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    This was the most depressing thing I read this week. It’s bugs all the way down.

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      In Linux, at least! I’m not sure if other OS’s are much better (clearly NTFS didn’t do so great), but it’d be interesting to see how illumos and FreeBSD stack up with ZFS. Linux has a lot of really hairy edge cases like this where culture and community have not felt it valuable to solve.

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      I wouldn’t write off desktop mail clients just yet. Both Pine (without Maildir patch) and Eudora use the mbox format, which is prone to corruption as it is essentially all of your messages concatenated in one plaintext file. For large volumes of email, it’s better to use the Maildir format, which stores each message in a separate file.

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        Maildir is certainly better than mbox (which is an abomination), but it is still susceptible to the problems outlined in the OP.

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          Doesn’t thunderbird store messages in a SQLite DB?

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            I dunno. My thunderbird corrupted (again) recently and i gave up.

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              It uses the mbox format too. I wonder indeed why they don’t use something more robust like SQLite.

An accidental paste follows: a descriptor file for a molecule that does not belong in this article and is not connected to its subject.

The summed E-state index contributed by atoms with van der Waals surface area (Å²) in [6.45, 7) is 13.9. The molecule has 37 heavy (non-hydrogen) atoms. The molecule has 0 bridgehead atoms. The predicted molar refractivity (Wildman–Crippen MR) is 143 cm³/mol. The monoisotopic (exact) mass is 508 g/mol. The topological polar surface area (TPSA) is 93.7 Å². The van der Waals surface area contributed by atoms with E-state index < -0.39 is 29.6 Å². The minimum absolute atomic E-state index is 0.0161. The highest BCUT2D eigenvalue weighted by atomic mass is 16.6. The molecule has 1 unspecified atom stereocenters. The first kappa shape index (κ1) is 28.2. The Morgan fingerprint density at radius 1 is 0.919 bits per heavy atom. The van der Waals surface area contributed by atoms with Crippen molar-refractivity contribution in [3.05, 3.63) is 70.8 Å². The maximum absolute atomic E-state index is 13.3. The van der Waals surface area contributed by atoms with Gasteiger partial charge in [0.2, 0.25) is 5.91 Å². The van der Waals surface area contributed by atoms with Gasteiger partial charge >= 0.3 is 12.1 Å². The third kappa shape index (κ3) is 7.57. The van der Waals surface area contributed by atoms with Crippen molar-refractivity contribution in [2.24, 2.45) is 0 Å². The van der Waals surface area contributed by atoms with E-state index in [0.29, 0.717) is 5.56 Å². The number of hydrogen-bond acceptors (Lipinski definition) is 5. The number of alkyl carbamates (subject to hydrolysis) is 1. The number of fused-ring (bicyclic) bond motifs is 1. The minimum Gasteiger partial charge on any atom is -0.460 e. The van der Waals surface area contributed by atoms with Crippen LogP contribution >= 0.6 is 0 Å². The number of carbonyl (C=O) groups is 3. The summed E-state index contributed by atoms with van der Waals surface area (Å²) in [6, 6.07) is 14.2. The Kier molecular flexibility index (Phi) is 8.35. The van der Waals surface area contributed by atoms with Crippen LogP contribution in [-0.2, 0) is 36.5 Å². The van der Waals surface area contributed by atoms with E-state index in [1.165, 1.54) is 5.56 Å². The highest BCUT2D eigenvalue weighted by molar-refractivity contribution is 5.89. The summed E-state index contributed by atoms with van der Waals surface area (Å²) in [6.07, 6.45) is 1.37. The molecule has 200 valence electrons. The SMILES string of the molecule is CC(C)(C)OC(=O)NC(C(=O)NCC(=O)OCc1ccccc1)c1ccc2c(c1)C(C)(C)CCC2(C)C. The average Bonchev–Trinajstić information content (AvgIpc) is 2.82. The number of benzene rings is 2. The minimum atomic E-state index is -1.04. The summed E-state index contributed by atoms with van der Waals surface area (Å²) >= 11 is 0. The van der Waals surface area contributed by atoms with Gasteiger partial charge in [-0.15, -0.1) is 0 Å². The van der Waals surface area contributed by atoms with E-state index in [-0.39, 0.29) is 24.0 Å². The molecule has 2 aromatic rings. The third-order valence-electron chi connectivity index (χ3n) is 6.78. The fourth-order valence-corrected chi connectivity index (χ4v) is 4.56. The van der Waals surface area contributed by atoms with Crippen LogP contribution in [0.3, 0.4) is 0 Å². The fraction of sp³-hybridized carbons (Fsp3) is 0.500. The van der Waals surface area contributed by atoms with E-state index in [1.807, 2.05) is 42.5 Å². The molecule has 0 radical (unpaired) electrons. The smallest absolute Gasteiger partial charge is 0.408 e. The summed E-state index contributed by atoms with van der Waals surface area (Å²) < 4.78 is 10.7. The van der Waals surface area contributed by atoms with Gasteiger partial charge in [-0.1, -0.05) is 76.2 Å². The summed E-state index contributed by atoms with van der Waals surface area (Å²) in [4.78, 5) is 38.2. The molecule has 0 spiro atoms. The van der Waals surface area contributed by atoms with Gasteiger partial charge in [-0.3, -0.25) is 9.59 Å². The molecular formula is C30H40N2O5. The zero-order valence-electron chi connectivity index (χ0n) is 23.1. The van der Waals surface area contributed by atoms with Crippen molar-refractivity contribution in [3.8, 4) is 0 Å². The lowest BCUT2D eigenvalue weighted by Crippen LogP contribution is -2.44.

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            I wish ZFS was included in the tests. ZFS won’t save you from application level issues, but it puts a lot of effort into keeping your data safe once it’s written. btrfs is the Linux attempt at ZFS, time will tell how well they do.

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              ZFS certainly tries to avoid corrupting its own metadata, but I’m not sure it always enforces the ordering constraints that application developers assume. For example, does renaming A to B and C to D always perform those operations in that sequence?

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                I don’t know, my guess is probably not. But perhaps someone in or near the OpenZFS community could comment (@bcantrill)?

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                It would be good to include reiserfs on the matrix of what kind of surprises happen, given that that’s apparently the least-buggy filesystem on linux.

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                  I’m in no position to argue the veracity of your statement, but I am curious how you drew that conclusion?

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                    I was going by the section on the IRON paper, which now that I look at it didn’t include XFS; looking at the table further down it sounds like XFS is possibly less buggy than reiserfs. Still I would’ve liked to see it in the table, and I think having all the mainstream linux options in the table would be more valuable than including ZFS (extending it to include all the options on BSD would be better still of course); more than that I just wish there was consistency between which filesystems were included in which section.